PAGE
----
Note: This is a reprint of a post I originally published in 2011. I have modified it slightly. At the time it was initially published, late Other Half and I were living in Arizona.
My late Other Half was a teenager when the Great New England Hurricane slammed into Hampden County, Massachusetts, in late September 1938. He had ditched school in favor of working at the fairgrounds in West Springfield during the Eastern States Exposition.
He was only fourteen then; however, he had worked on farms during the summer for several years. That experience helped him to get hired for a short-term, 24/7 job at the horse barn. He looked forward to feeding and watering horses much more than he looked forward to sitting in a classroom. And dealing with horses was a whole lot better than dealing with school authorities. Horses didn’t yell at you because you weren’t paying attention in class. Or because you had failed to show up for school again.
“I stayed in the barn most of the time,” he said. And it wasn’t only the bad weather that kept him there. “I didn’t want to go outside a lot because the truant officer might be walking around.” Other Half had more than a nodding acquaintance with that guy. If the technology had been available then, the truant officer most likely would have had Other Half’s mom on speed dial.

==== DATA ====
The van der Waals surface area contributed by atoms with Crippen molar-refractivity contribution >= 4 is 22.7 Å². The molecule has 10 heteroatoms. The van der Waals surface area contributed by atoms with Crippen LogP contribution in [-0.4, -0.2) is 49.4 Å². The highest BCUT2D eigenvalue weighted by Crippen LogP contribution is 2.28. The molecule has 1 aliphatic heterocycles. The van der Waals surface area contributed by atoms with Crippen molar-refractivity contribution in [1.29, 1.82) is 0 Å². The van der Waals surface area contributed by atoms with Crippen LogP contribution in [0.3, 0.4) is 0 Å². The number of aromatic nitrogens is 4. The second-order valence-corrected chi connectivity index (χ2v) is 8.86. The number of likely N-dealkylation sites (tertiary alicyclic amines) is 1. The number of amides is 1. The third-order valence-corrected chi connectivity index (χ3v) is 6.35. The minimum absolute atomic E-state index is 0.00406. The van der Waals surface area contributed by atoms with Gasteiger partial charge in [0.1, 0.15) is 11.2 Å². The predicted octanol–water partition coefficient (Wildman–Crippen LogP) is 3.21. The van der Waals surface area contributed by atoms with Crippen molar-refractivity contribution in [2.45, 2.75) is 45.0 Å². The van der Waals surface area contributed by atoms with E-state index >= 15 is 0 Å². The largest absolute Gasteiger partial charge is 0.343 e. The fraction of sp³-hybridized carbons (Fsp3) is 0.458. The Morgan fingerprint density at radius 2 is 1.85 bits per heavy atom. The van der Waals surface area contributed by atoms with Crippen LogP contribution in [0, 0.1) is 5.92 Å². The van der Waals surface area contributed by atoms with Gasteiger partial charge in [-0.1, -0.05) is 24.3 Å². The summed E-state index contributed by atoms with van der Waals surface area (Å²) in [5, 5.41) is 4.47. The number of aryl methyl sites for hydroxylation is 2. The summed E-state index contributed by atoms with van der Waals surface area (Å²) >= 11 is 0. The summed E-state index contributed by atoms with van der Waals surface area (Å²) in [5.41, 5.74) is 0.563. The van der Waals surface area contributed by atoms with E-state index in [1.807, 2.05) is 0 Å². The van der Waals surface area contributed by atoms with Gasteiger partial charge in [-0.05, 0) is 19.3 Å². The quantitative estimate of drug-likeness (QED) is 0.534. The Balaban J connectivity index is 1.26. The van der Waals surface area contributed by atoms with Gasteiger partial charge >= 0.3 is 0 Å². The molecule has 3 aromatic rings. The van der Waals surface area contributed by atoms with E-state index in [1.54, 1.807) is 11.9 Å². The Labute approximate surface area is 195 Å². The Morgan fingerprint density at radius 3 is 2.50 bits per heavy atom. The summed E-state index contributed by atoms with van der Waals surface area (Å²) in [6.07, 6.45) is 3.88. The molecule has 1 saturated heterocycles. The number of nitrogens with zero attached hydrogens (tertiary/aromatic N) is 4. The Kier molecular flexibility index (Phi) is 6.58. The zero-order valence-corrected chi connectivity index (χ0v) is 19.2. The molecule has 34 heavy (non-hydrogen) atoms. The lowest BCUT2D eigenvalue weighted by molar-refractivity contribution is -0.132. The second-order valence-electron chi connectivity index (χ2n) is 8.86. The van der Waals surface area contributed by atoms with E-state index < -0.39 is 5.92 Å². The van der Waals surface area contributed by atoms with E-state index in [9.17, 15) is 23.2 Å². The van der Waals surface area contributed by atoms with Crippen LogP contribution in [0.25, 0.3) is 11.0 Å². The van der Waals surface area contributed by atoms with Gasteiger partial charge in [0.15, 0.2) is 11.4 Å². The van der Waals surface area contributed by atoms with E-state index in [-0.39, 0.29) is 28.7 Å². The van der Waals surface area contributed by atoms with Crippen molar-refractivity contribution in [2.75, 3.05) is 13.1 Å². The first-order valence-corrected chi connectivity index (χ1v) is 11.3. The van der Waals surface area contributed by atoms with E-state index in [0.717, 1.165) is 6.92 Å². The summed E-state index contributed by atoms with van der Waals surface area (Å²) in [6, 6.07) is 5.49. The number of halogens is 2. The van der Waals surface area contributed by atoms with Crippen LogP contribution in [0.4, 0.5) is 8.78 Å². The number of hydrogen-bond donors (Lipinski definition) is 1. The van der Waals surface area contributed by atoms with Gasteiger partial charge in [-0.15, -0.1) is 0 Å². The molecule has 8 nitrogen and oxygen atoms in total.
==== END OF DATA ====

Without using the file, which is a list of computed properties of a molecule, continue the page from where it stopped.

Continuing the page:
Despite the wind and heavy rain, The Powers That Be initially expected to keep the agricultural fair open. However, the Exposition’s organizers revised that expectation when: (a) the roof of one of the buildings went airborne, (b) The Westfield River overflowed and began flooding the fairgrounds, and (c) the police “strongly suggested” that people get the heck out of there and take the animals with them.
Exhibitors with livestock trailers loaded up their animals and headed to safer areas. People without transportation rounded up the remaining horses and cattle and slogged through the storm to higher ground. Other Half was drenched by windswept rain as he led a horse named Scarlett O’Hara across an iron bridge and up to the old Agawam racetrack.
That was an experience he would never forget. And, of course, Other Half never imagined then that his job providing fodder for the horses in 1938 would one day provide a different kind of fodder for this blog post, written in between reading online reports about a hurricane named Irene in 2011.